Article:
In this paper, we investigate the issue of per-station fairness in TCP over IEEE 802.11-compliant wireless local area networks (WLANs), especially in Wi-Fi hot spots. It is asserted that the hot spot suffers from the unfairness among wireless stations in exploiting the wireless medium. The source of this unfairness is analyzed from two aspects, TCP-induced asymmetry and MACinduced asymmetry; the former causes TCP congestion control with a cumulative acknowledgment mechanism to prefer the wireless sending stations to the wireless receiving stations, whereas the later exacerbates the unfairness problem in the hot spots. By investigating the interaction between TCP congestion control and MAC contention control, we reveal that, even when a wireless station has a sufficiently large amount of traffic to send, it cannot always participate in the competition to access the wireless medium since the attempts to access the medium in the IEEE 802.11 MAC layer are controlled by the TCP congestion control. Therefore, we propose a cross-layer feedback approach to assure per-station fairness and to ensure high channel utilization. In this approach, we introduce the notion of channel access cost to quantify the system-wide traffic load and per-station channel usage. The access cost is estimated at the MAC in an access point and conveyed to the TCP sender. Then, the TCP sender adjusts its sending rate based on the access cost, so as to assure per-station fairness. The novel aspect of the approach is that it does not entail any modification of either the TCP or the IEEE 802.11 MAC. Furthermore, it neither resorts to any complex fair scheduling, nor compromises the modularity of the layered architecture. The simulation results indicate that the proposed approach can provide both per-station fairness and high channel utilization, irrespective of network configurations.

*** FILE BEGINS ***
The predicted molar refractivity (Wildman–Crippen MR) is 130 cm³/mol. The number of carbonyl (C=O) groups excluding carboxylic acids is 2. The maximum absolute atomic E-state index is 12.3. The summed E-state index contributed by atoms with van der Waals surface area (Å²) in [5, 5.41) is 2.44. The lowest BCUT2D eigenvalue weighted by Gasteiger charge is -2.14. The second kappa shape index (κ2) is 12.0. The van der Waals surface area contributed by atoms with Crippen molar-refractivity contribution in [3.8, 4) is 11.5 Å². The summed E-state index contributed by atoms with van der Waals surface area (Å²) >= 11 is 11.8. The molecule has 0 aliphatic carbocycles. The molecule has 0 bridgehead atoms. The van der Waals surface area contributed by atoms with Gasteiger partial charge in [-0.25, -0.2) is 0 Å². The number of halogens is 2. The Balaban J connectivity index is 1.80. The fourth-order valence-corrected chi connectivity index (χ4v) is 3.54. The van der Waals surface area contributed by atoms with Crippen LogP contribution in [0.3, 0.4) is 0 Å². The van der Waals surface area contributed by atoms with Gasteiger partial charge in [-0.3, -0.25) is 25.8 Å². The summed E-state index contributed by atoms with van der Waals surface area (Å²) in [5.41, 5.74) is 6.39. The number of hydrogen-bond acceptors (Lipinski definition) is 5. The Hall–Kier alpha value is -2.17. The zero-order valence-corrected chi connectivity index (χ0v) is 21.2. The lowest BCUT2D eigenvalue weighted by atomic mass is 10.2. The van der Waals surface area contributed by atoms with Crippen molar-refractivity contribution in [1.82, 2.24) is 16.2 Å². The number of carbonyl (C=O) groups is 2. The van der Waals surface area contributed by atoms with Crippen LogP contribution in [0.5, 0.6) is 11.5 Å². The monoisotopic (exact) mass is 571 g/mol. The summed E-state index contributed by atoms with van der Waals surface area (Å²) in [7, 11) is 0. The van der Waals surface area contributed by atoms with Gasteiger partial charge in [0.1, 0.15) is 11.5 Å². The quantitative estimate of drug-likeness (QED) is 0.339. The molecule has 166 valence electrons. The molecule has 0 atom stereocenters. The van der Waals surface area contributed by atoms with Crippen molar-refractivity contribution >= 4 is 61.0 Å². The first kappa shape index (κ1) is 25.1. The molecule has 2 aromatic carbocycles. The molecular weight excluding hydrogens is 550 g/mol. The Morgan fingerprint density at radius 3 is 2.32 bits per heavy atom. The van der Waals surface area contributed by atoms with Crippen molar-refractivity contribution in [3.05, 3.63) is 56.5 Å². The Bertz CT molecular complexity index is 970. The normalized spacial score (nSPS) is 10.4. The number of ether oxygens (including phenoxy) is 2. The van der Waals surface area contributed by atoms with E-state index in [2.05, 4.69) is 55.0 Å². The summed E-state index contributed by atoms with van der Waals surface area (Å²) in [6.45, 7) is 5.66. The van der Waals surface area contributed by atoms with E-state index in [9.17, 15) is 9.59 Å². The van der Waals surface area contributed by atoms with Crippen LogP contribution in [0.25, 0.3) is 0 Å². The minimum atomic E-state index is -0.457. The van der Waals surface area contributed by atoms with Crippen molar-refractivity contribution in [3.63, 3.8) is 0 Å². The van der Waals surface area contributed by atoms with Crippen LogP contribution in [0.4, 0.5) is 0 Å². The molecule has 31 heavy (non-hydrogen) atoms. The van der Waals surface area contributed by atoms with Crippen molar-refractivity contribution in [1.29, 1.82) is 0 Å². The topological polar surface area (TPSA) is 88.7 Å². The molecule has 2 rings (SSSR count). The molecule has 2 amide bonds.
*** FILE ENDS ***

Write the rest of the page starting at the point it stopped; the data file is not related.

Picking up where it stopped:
- IEEE 802.11 WLAN
- MAC contention control
- TCP congestion control
ASJC Scopus subject areas
- Computer Networks and Communications
- Electrical and Electronic Engineering